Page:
We now, then, see in what sense Jeremiah regarded his life as in the hand of his enemies, not that he thought himself cast away by God, but that he acknowledged that loosened reins were given to the wicked to rage against him. But we must at the same time bear in mind why he said this; after having conceded that his life was in their hand, he adds, yet knowing know ye, that if ye kill me, ye will bring innocent blood upon yourselves. 167167     “And upon this city,” etc., according to our version and all the early versions and that of Calvin; but the preposition is different, and might be rendered “against:” by killing him, they must have brought the guilt of innocent blood on themselves as perpetrators, and against the city and its inhabitants as having allowed and countenanced such a deed. — Ed But he had said before that they might do what seemed them good and right 168168     “Meet,” in our version, is not the correct word; the term signifies what is just and right. The Sept. renders the phrase very loosely, “as it is expedient and as it is best for you.” The Vulg. is nearly the original, “what is good and right in your eyes;” literally it is, “as good and as right in your eyes.” — Ed Good and right here is not to be taken for a judgment formed according to the rule of justice, but for a sentence formed iniquitously according to their own will. This is a common mode of speaking in Hebrew. Jeremiah then testifies that he was not solicitous about his life, for he was prepared to offer himself, as it were, as a sacrifice, if the rage of his enemies should go so far. But in warning them to beware of God’s vengeance, his object was not his own safety, but it was to stimulate them to repentance. He then plainly says that he did not fear death, for the Lord would presently shew himself to be his avenger, and that his blood also would be so precious in the sight of God, that the whole city, together with the people, would be punished, were they to deal unjustly with him.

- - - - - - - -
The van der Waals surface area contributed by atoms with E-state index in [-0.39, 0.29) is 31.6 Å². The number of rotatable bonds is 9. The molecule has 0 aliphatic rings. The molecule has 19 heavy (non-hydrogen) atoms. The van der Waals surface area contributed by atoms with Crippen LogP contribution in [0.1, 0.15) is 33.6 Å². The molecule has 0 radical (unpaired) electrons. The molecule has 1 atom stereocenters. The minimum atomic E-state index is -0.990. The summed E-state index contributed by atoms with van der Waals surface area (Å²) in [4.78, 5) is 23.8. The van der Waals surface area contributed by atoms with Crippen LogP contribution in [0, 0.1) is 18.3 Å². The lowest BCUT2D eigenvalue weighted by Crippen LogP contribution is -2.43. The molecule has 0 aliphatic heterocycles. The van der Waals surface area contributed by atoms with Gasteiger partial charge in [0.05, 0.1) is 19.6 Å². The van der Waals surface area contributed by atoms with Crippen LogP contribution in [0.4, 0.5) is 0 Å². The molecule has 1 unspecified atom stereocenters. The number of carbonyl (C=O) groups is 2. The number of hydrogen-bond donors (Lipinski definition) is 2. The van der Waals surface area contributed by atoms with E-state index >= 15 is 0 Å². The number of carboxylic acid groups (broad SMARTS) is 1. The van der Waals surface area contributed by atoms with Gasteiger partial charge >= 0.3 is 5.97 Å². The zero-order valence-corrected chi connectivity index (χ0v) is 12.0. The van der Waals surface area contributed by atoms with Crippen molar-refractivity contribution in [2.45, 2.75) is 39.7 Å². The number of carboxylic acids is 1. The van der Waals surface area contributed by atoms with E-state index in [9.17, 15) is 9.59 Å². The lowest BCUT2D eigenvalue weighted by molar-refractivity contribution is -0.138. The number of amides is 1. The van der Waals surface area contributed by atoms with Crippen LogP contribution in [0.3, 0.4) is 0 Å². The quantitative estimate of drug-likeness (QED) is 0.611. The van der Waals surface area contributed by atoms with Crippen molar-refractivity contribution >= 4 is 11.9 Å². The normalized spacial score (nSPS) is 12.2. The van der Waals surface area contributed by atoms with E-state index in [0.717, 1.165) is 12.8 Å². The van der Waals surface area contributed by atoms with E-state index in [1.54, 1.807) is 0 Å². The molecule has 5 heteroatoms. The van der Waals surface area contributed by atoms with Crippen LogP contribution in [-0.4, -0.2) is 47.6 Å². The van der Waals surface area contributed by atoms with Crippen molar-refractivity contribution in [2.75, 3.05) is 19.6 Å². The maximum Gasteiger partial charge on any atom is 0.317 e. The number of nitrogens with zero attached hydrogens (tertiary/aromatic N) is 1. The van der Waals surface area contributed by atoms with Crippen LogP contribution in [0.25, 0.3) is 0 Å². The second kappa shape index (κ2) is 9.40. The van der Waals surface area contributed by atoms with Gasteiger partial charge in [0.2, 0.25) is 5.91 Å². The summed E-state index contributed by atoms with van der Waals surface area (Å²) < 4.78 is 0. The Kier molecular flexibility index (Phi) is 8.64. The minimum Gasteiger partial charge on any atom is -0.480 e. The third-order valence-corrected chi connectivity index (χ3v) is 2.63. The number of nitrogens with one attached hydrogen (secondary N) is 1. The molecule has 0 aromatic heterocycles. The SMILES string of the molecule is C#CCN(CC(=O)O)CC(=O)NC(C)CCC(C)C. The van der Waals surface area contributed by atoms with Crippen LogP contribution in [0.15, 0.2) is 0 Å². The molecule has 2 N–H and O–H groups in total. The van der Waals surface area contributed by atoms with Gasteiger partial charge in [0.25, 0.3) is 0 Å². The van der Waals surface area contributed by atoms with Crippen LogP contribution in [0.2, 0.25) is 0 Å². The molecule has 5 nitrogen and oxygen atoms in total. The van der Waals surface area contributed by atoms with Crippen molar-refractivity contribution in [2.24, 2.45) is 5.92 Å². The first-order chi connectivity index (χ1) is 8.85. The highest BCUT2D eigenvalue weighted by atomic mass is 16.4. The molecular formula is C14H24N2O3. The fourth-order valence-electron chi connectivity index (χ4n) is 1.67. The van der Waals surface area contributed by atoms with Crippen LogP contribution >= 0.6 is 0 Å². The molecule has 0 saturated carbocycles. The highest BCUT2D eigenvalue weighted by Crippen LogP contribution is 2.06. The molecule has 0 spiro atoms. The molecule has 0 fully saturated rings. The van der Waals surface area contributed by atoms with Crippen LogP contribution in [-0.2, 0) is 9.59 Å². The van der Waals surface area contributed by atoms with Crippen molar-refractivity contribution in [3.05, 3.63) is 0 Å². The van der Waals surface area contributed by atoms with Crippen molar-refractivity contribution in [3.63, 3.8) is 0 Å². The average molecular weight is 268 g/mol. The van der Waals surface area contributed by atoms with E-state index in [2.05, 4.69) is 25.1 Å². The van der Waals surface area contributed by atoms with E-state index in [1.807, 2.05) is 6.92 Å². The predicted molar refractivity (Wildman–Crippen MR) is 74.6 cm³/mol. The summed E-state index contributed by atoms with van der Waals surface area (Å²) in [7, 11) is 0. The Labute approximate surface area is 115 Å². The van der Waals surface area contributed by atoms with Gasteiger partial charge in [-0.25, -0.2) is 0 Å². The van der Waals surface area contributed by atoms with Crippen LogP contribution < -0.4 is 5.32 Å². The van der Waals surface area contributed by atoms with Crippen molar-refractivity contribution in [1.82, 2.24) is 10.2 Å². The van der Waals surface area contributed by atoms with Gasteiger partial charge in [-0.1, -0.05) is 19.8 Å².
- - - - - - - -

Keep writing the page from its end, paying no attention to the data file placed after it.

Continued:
But let us attend to what follows, even that God had sent him. He now takes this principle as granted, that it could not be that God would forsake his servants, to whom he has promised aid when oppressed by the ungodly. God, indeed, ever exhorts his ministers to patience, and he would have them to be prepared for death whenever there is need; yet he promises to bring them help in distress. Jeremiah then relied on this promise, and was thus persuaded that it could not be that God would forsake him; for he cannot disappoint his people, nor forfeit his faith pledged to them. As, then, he was fully persuaded of his own calling, and knew that God was the author of all his preaching, he boldly concluded that his blood could not be shed with impunity. All faithful teachers ought to encourage themselves, for the purpose of discharging strenuously the duties of their office, with this confidence, — that God who has committed to them their office can never forsake them, but will ever bring them help as far as it may be necessary. It now follows, —


VIEWNAME is study